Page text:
DOES VITAMIN C HELP CURE THE COMMON COLD? | Print Only … – Virgin Islands Daily News

When a cold strikes, your first reaction may be to reach for a remedy that will ease symptoms or shave a few days off your illness. And for millions of Americans each year, that includes trying dietary supplements, including echinacea, vitamin C and zinc.

Here’s information on what those supplements can and can’t do when it comes to treating a cold.

• Echinacea. Supplements containing this plant vary widely in composition, making them difficult to study. There are several species, and preparations can contain flowers, roots or leaves. That said, a number of trials have examined the plant’s effect on colds. “A few early studies showed promise,” says Consumer Reports’ Chief Medical Adviser Marvin M. Lipman, M.D., “but more recent research has failed to prove that echinacea helps to fight off colds or soothe cold symptoms.”

• Vitamin C. Regularly getting 200 mg per day of vitamin C might shorten your cold by a day or so, according to a 2013 Cochrane review of 29 trials involving 11,306 study participants. “But flooding your body with that vitamin won’t knock out the virus once it takes hold,” Lipman says. Vitamin C may increase the risk of kidney stones, and high doses can cause diarrhea, Lipman says.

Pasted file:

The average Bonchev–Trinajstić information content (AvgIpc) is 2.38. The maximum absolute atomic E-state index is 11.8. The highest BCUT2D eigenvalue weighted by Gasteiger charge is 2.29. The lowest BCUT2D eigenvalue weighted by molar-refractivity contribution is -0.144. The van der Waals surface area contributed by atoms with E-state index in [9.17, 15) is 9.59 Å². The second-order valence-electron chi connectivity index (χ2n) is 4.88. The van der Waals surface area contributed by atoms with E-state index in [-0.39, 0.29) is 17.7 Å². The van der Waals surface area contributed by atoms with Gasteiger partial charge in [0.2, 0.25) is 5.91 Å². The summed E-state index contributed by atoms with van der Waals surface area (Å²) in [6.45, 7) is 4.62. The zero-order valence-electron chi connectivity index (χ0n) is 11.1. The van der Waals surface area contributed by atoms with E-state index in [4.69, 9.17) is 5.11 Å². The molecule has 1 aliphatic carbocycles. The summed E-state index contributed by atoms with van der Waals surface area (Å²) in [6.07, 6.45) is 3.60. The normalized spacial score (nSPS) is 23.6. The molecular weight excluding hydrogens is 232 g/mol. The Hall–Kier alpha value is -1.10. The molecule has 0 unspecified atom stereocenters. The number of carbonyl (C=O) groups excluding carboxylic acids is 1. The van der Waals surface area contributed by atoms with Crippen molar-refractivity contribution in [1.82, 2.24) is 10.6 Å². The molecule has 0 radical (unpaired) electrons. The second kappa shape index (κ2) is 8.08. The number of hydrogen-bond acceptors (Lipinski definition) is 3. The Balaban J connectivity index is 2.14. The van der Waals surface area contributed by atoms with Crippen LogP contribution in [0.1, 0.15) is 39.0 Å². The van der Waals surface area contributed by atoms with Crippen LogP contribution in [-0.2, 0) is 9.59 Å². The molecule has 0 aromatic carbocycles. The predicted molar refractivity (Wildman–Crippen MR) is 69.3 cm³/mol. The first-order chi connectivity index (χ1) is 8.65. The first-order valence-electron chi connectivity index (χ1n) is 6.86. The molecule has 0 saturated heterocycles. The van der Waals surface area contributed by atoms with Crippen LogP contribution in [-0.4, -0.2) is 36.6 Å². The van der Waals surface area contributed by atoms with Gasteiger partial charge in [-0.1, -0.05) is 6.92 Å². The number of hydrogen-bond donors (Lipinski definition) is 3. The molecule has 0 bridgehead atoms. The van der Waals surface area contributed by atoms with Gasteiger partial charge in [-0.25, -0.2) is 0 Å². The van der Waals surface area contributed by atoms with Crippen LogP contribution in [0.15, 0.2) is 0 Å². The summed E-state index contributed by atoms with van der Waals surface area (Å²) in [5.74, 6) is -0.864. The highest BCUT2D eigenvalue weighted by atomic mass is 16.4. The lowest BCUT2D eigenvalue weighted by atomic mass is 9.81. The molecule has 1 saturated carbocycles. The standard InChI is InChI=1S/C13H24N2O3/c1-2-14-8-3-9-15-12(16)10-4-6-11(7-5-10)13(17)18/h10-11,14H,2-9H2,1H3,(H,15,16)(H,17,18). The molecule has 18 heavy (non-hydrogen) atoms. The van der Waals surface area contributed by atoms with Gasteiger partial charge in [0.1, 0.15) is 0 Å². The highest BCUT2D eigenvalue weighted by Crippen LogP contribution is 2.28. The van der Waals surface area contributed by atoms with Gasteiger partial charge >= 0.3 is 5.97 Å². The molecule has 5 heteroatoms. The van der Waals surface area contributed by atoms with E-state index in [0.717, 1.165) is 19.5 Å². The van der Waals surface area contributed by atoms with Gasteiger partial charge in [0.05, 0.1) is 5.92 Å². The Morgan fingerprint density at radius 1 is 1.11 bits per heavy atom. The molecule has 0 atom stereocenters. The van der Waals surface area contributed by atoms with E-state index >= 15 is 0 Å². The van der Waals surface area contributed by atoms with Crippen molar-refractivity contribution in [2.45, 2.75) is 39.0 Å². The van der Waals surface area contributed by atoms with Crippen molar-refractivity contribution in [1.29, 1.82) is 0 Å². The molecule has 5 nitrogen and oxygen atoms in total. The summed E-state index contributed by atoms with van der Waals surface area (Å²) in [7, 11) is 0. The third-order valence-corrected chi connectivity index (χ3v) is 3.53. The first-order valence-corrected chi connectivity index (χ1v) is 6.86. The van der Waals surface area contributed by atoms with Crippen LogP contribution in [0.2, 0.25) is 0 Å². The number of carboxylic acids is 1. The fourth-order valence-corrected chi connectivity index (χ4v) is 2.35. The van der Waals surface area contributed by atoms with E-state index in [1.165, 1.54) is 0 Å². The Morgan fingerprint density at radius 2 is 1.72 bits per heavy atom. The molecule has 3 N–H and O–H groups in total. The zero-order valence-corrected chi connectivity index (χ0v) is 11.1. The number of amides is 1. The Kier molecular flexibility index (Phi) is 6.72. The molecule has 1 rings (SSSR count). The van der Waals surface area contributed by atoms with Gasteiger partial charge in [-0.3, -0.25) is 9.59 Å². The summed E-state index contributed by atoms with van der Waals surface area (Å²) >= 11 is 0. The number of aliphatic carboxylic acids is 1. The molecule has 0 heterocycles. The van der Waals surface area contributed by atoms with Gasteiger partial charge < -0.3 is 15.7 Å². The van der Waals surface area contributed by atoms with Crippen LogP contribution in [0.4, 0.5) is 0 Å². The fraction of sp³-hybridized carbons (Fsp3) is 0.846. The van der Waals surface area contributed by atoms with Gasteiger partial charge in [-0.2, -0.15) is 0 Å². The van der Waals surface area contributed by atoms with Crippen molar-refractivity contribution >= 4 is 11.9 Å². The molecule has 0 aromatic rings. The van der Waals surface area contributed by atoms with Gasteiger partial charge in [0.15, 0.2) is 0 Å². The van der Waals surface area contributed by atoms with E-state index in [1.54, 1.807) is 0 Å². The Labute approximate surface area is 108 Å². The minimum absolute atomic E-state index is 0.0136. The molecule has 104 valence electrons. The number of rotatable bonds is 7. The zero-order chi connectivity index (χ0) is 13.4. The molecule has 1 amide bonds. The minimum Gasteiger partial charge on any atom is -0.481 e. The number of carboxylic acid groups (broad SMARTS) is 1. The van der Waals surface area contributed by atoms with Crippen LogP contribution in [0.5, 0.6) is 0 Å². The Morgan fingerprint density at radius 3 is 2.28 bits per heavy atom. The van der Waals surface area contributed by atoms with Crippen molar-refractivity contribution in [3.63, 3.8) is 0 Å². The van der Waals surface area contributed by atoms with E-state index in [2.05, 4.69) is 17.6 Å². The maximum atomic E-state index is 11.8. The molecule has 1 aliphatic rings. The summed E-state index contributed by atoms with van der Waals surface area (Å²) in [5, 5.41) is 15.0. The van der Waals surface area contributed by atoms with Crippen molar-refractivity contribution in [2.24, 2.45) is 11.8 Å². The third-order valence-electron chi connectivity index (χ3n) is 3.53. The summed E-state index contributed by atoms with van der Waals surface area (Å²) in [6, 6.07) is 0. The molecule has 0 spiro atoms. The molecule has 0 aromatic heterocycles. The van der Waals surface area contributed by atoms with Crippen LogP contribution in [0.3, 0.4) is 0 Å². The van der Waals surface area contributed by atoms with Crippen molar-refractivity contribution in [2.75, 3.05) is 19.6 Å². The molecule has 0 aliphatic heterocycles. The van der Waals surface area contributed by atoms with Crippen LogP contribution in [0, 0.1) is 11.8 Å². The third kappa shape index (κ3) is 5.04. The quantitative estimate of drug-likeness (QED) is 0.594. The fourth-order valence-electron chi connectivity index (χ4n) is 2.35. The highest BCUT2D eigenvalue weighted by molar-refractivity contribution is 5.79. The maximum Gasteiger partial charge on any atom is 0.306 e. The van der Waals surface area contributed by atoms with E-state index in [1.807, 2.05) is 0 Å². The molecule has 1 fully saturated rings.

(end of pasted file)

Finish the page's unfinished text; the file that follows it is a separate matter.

• Zinc. Research in the July 2016 issue of the British Journal of Clinical Pharmacology found that regularly sucking zinc lozenges (totaling 80 to 90 mg per day) throughout a cold may shorten it by almost three days. But, Lipman points out, “zinc won’t ease symptoms, and its side effects, including diarrhea, nausea and a lingering metallic taste, may add to your miseries.”

What to do instead

To soothe cold symptoms, Consumer Reports recommends resting and drinking plenty of liquids. Warm drinks or hot soup may loosen nasal secretions, which helps drain sinuses. Also, try sucking on non-medicated lozenges. To relieve aches and pains, try over-the-counter painkillers such as acetaminophen (Tylenol and generic) or ibuprofen (Advil and generic).

To prevent colds, wash your hands regularly. Researchers at the University of Colorado at Boulder found that the average hand has about 150 species of bacteria. “Avoid touching your mouth, nose and eyes — the primary ways bacteria and viruses enter your system,” Lipman says.

And get plenty of sleep. Research led by Sheldon Cohen, Ph.D., director of the Laboratory for the Study of Stress, Immunity and Disease at Carnegie Mellon University in Pittsburgh, recently found that when study participants were infected with rhinovirus (which can cause colds), those who slept less than 6 hours per night were significantly more likely to develop a cold than those who slept for more than 7 hours. According to Cohen, a good amount for keeping our immune systems in good working order is 7 to 8 hours per night.


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